Java EE and Enterprise Fatjars
In the pure Java EE world, we provide application servers as an opinionated bundle aimed at providing the necessary plumbing. It should “just work.” You can grab an all-in-one package application server, or you can build one on your own. The main point is that the all-in-one package is the default way. In the Java EE world, building the container part-by-part is commonly called “microcontainers.” There are many of those:
In reality, almost every application server out there can do it. The idea is always the same — to create one single executable JAR with all the dependencies inside.
Java EE fatjar solutions are very advanced in terms of the possibilities. A nice API for deployment using pure Java code is one of those cool possibilities. Personally, I have yet to face the use case for this technique besides testing. For example, WildFly Swarm supports usage of ShrinkWrap not only to deploy, but to create the archives. Payara Micro also supports in-code deployment. And other cool stuff, like direct deployment from Maven repositories. Or, deployment using a command line.
When these ways of redeployment are used, some of the main disadvantages are eliminated:
- A single JVM per many deployment units is started (real memory saving).
- “Archive scanning” is active — exactly the libraries required by the application are loaded.
A Payara example looks as simple as this:
Deployment using an application server JAR is also possible. Multiple deployment units can be deployed at once. Without problems.
One big plus of Java EE enterprise fatjars is the creation process. It is non-intrusive. The resulting JAR can be created as an additional step to the original build process. The application itself does not even know it is built as a part of a fatjar solution. This leaves all the doors open for you as a developer — the option to deploy to a standard application server is still there without any additional tweaks. Let’s take Payara as an example.
This creates an “Enterprise Fatjar” using Payara Micro from the original WAR. No actions needed. It can be automated with Gradle or Maven with ease.
Lazy loading libraries into memory is standard for every microcontainer out there, including Payara. And like in the case of Spring Boot, developers using WildFly Swarm can choose their own application server parts present in the resulting fatjar using a generator. Payara always includes “everything” currently.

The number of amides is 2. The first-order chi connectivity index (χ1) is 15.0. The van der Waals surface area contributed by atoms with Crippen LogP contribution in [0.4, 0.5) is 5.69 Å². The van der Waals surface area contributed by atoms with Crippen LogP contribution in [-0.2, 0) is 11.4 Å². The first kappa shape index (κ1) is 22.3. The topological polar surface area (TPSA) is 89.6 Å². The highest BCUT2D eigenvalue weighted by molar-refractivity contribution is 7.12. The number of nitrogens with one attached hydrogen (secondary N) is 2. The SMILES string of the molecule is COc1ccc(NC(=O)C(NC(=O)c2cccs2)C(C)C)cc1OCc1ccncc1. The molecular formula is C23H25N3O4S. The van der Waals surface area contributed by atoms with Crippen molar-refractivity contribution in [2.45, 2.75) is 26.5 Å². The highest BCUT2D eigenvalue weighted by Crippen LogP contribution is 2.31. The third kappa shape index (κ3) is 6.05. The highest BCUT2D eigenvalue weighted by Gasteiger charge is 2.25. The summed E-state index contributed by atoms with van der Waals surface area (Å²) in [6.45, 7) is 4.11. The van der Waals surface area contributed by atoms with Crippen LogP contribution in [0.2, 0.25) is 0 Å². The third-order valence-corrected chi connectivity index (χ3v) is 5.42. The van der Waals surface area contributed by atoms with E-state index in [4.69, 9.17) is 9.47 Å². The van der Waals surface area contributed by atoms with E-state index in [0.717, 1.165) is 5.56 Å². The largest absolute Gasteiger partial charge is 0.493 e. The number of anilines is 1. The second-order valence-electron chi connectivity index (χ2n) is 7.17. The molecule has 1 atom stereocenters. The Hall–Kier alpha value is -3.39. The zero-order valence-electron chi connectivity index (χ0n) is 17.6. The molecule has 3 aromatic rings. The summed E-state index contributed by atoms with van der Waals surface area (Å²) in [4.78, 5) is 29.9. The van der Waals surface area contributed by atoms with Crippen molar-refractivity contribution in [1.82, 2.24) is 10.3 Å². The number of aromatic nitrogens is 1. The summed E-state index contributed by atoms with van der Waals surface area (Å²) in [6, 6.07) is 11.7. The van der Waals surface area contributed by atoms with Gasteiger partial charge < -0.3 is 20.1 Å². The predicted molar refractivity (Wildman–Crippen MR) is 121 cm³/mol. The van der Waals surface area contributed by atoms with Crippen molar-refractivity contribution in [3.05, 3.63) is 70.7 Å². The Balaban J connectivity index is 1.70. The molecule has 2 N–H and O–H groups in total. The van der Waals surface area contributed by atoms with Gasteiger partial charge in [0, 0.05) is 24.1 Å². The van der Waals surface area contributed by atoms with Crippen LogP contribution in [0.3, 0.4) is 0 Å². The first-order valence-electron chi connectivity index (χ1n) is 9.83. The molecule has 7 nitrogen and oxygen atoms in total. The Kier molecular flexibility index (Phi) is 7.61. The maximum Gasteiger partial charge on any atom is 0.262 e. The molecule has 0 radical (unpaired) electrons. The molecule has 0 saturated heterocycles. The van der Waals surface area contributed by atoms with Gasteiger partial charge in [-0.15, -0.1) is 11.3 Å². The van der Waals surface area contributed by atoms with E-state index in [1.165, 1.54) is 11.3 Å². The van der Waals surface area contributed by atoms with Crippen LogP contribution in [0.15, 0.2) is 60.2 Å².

Horizontal Scaling and Docker
Nowadays, there are slightly different priorities than in the not-so-distant past. For a long time, arguably, the trend has been to make the applications stateless to enable potentially massive horizontal scaling. Applications are now built as server-invariant. Spawning instances on-demand is the selling use case for many. The traditional approach of hosting apps directly on VMs suffers from several disadvantages, such as the overhead of a full OS and slow start-up time, a degree of vendor lock-in, and relatively coarse-grained units for scaling (source).
How is this in any way related to Java, Spring, Spring Boot, Java EE, or fatjars? Spawning instances on-demand as a part of horizontal scaling strategy leads to one observation:
Every single application, or service in modern terms, has different requirements for scaling. Since every application/service is scaled independently, each instance spawned requires an independent runtime environment.
A modern way to do this is Docker. Each application has its own Docker image with all the dependencies. Docker and its tooling provide service discovery and load balancing out of the box. This leads to less use for one of the big advantages of an application server — shared libraries loaded into memory just once for many applications. Some services are quick to serve many requests and, therefore, require fewer running instances. Some require more. When each application/service is spawned, a new Java EE application server is also spawned. Putting multiple applications into one application server in this environment becomes an anti-pattern. However, a few years ago, size used to be a serious topic, as demonstrated by Arun Gupta. Now it seems we do not care anymore. Or do we?
Are Application Servers Dead? And Did Docker Kill Them?
The opposite is the truth. The application server is the materialization of many valuable ideas:
- Used by many. Bugs are quick to be revealed and fixed.
- Support available.
- Well documented.
- Standards compliant. Well-tested and certified.
- Many options — no vendor lock in.
And potentially many others. These advantages are valid for both microcontainers bundled in fatjars and for traditional application servers. In fact, fatjars do not impact these ideas. Simply put, microcontainers are just a curated subset of original features. Since Docker is used, there is no general need to create fatjars whatsoever. The fatjar has one advantage — only the required libraries are bundled, therefore HDD space is saved. This is especially true for Spring Boot or WildFly Swarm. This is not the case with memory, since every application server nowadays uses lazy loading of libraries. In fact, the disk space overhead of Docker itself is bigger than the difference between Payara and Payara Micro, or Wildfly Web profile vs. Wildfly Swarm.
|Solution||HDD Space||Memory drained||Code used|
|Payara 171 Full||119 MB||48 mb||GitHub JAX-RS sample|
|WildFly 10.1.0 standalone||139 MB||43 MB||GitHub JAX-RS sample|
|WildFly Swarm||45 MB||38 MB||GitHub Swarm Sample|
|Payara Micro||62,6 MB||37 MB||GitHub JAX-RS sample|
|Payara Micro Fatjar||62,2 MB||37 MB||GitHub JAX-RS sample|
|Spring Boot MVC REST||15 MB||28 MB||GitHub Spring Rest example|
|TomEE Web profile||34 MB||17 MB||GitHub JAX-RS sample|